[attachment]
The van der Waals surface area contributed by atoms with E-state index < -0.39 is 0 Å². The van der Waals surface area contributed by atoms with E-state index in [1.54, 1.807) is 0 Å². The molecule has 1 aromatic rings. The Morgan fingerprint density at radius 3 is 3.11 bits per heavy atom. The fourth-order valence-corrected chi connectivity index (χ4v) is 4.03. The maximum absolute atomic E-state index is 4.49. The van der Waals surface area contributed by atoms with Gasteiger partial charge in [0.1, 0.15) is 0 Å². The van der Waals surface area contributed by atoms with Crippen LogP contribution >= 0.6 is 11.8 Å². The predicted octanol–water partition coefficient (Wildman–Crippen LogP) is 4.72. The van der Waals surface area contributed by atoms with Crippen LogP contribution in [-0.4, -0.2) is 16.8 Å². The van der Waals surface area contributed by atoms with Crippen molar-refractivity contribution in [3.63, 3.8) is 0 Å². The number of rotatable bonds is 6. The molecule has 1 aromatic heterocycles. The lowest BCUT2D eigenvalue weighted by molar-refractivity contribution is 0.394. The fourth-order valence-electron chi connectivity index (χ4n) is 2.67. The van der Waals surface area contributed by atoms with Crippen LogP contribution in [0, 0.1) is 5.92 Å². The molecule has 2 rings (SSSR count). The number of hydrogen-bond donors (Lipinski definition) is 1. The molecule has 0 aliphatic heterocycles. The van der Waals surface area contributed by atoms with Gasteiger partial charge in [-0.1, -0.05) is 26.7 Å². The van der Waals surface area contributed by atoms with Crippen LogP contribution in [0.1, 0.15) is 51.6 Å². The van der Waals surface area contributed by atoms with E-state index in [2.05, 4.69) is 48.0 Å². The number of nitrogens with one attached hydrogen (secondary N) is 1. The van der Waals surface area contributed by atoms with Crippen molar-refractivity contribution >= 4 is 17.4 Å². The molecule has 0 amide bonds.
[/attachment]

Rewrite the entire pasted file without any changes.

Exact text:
The van der Waals surface area contributed by atoms with E-state index < -0.39 is 0 Å². The van der Waals surface area contributed by atoms with E-state index in [1.54, 1.807) is 0 Å². The molecule has 1 aromatic rings. The Morgan fingerprint density at radius 3 is 3.11 bits per heavy atom. The fourth-order valence-corrected chi connectivity index (χ4v) is 4.03. The maximum absolute atomic E-state index is 4.49. The van der Waals surface area contributed by atoms with Gasteiger partial charge in [0.1, 0.15) is 0 Å². The van der Waals surface area contributed by atoms with Crippen LogP contribution >= 0.6 is 11.8 Å². The predicted octanol–water partition coefficient (Wildman–Crippen LogP) is 4.72. The van der Waals surface area contributed by atoms with Crippen LogP contribution in [-0.4, -0.2) is 16.8 Å². The van der Waals surface area contributed by atoms with Crippen molar-refractivity contribution in [3.63, 3.8) is 0 Å². The number of rotatable bonds is 6. The molecule has 1 aromatic heterocycles. The lowest BCUT2D eigenvalue weighted by molar-refractivity contribution is 0.394. The fourth-order valence-electron chi connectivity index (χ4n) is 2.67. The van der Waals surface area contributed by atoms with Crippen LogP contribution in [0, 0.1) is 5.92 Å². The molecule has 2 rings (SSSR count). The number of hydrogen-bond donors (Lipinski definition) is 1. The molecule has 0 aliphatic heterocycles. The van der Waals surface area contributed by atoms with Gasteiger partial charge in [-0.1, -0.05) is 26.7 Å². The van der Waals surface area contributed by atoms with Crippen LogP contribution in [0.1, 0.15) is 51.6 Å². The van der Waals surface area contributed by atoms with E-state index in [2.05, 4.69) is 48.0 Å². The number of nitrogens with one attached hydrogen (secondary N) is 1. The van der Waals surface area contributed by atoms with Crippen molar-refractivity contribution >= 4 is 17.4 Å². The molecule has 0 amide bonds.